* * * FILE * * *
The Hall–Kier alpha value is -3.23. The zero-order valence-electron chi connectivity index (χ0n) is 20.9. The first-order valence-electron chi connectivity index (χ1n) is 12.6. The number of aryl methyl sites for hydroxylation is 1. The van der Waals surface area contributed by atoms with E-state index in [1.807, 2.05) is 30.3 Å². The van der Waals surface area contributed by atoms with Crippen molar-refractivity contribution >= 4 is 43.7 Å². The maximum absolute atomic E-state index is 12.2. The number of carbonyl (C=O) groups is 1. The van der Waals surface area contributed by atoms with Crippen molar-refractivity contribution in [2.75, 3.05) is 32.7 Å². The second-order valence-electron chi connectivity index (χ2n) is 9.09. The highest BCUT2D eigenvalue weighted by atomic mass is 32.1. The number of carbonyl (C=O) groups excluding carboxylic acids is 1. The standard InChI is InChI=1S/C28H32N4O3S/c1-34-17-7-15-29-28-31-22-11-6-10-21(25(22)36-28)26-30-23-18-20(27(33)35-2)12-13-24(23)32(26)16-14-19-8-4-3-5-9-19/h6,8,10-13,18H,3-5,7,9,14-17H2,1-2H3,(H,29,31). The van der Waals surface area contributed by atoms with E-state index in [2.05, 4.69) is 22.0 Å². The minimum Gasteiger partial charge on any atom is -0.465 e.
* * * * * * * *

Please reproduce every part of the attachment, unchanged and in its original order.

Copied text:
The Hall–Kier alpha value is -3.23. The zero-order valence-electron chi connectivity index (χ0n) is 20.9. The first-order valence-electron chi connectivity index (χ1n) is 12.6. The number of aryl methyl sites for hydroxylation is 1. The van der Waals surface area contributed by atoms with E-state index in [1.807, 2.05) is 30.3 Å². The van der Waals surface area contributed by atoms with Crippen molar-refractivity contribution >= 4 is 43.7 Å². The maximum absolute atomic E-state index is 12.2. The number of carbonyl (C=O) groups is 1. The van der Waals surface area contributed by atoms with Crippen molar-refractivity contribution in [2.75, 3.05) is 32.7 Å². The second-order valence-electron chi connectivity index (χ2n) is 9.09. The highest BCUT2D eigenvalue weighted by atomic mass is 32.1. The number of carbonyl (C=O) groups excluding carboxylic acids is 1. The standard InChI is InChI=1S/C28H32N4O3S/c1-34-17-7-15-29-28-31-22-11-6-10-21(25(22)36-28)26-30-23-18-20(27(33)35-2)12-13-24(23)32(26)16-14-19-8-4-3-5-9-19/h6,8,10-13,18H,3-5,7,9,14-17H2,1-2H3,(H,29,31). The van der Waals surface area contributed by atoms with E-state index in [2.05, 4.69) is 22.0 Å². The minimum Gasteiger partial charge on any atom is -0.465 e.